Congress Eliminates Downsides for Companies Using PEOs
Many companies in the technology space use a professional employer organization to handle payroll, benefits and HR functions, but a lack of guidance from tax authorities created several downsides. The Small Business Efficiency Act removes many of those.
Many companies in the technology space use a professional employer organization (PEO) to handle their payroll, benefits and human resource functions. Under this arrangement, the PEO provides comprehensive payroll, insurance and human resource outsourcing to unrelated third-party employers. The PEO can offer a broad range of benefits that companies would otherwise need to price and shop for including retirement, health, disability and life. PEOs generally make money by charging a fee based upon total payroll; however, a business can often offset this fee by having access to group rates and a larger pool of resources.
Previously, a lack of guidance by tax authorities created several downsides to using a PEO. It was unclear which company was the true employer for tax credit purposes, and companies were similarly unsure which business would be responsible for payroll taxes if they were not paid timely. Employers could also be subject to double taxation if a company switched to or from a PEO mid-year because the employers’ wage base would reset for tax purposes.
Fortunately, Congress passed the Small Business Efficiency Act (SBEA) in December 2014, which creates a Certified Professional Employer Organization (CPEO) program maintained by the IRS. If a work-site employer utilizes a CPEO, then it will not be held liable for any unpaid payroll taxes that the PEO does not remit. This had been an issue in the past, as some insolvent PEOs did not pay the applicable payroll taxes and the work-site employer was held liable even though the taxes had been paid to the PEO.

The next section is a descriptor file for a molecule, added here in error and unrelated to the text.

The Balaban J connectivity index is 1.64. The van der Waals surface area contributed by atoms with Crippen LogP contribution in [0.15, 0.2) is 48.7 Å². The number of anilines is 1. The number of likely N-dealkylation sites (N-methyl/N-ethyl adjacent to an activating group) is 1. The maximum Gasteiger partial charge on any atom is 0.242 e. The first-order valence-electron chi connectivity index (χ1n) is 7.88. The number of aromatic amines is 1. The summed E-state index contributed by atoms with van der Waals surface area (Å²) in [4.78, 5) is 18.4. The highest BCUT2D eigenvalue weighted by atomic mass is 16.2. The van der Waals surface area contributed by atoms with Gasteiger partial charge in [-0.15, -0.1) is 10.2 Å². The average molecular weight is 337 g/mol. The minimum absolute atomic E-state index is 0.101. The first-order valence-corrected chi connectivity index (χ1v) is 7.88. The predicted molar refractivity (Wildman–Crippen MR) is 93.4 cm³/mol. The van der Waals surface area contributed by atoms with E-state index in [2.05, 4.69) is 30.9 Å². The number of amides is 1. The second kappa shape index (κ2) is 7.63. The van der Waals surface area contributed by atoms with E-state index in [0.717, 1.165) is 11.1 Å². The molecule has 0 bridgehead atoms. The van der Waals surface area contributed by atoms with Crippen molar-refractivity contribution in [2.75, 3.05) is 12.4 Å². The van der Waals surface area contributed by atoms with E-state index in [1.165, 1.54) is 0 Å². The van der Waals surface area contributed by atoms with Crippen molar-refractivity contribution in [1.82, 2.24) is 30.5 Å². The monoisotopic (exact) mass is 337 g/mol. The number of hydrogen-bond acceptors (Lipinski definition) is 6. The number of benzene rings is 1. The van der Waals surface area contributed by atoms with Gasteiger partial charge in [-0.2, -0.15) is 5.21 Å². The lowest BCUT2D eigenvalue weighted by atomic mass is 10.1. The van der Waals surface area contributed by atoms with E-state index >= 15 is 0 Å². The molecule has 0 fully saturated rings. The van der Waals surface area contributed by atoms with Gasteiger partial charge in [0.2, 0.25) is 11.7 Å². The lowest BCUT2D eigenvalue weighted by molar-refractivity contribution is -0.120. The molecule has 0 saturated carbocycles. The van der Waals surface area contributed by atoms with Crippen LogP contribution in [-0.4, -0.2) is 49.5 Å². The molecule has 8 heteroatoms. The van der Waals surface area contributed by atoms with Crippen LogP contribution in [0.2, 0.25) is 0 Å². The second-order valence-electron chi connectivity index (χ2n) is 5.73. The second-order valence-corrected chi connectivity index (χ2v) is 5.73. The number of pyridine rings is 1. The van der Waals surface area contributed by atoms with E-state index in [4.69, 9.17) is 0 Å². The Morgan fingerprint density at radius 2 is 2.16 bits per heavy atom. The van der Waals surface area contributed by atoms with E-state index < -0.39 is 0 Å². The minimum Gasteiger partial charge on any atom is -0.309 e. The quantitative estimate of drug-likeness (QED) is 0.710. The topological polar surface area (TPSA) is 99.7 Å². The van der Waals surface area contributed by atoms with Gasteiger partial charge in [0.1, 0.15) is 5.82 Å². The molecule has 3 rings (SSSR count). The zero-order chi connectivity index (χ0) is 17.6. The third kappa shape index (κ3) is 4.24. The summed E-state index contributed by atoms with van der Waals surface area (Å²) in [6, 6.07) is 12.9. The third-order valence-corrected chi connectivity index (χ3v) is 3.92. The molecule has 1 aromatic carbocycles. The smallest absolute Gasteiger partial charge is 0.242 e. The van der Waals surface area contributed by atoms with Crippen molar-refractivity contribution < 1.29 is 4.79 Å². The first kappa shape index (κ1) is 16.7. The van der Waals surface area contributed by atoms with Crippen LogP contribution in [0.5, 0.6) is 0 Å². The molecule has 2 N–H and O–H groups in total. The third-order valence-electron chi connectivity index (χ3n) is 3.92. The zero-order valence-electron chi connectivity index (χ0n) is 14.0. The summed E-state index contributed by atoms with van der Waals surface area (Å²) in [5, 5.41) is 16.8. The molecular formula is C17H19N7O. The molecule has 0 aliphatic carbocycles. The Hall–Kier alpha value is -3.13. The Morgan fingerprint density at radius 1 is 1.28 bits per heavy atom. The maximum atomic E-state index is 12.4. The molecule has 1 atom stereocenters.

Another issue concerned the restart of the wage base (FICA, FUTA and SUTA ), should the work-site business start or stop using the PEO during the year. The SBEA now allows employers to join or leave CPEOs mid-year without resetting their wage base.
The legislation also states that the work-site employer, not the CPEO, will qualify for the specified federal tax credits to which the employer would otherwise be entitled. Those tax credits include: the R&D credit, the employee health insurance expenses of small employers, the work opportunity tax credit, state-specific jobs tax credits, temporary incentives for employing long-term family assistance recipients, the empowerment zone employment credits, the renewal community employment credits and any other credit as provided by the Secretary of Treasury.
In order to be considered a CPEO, each PEO must satisfy bond and audit requirements. A CPEO must undergo background and tax compliance checks, satisfy financial review requirements and provide quarterly assertions and attestations regarding federal employment tax compliance. The CPEO is also required to provide the employer with any information necessary for the employer to claim their applicable tax credits.
While the decision of a company to use a PEO hinges on many factors and may still not be the best option for your company, this legislation removes many of the downsides. Congress has taken a step in the right direction by providing clarity to the many companies using PEOs across the U.S.
Are you considering a PEO or searching for a payroll provider? Contact Charles Webb at email@example.com to discuss how HA&W can help you choose the right provider for your company.
Any tax advice contained in this communication (including any attachments) is not intended or written to be used, and cannot be used, for the purpose of (i) avoiding penalties under the Internal Revenue Code or under any state or local tax law or (ii) promoting, marketing or recommending to another party any transaction or matter addressed herein. Please do not hesitate to contact us if you have any questions regarding the matter.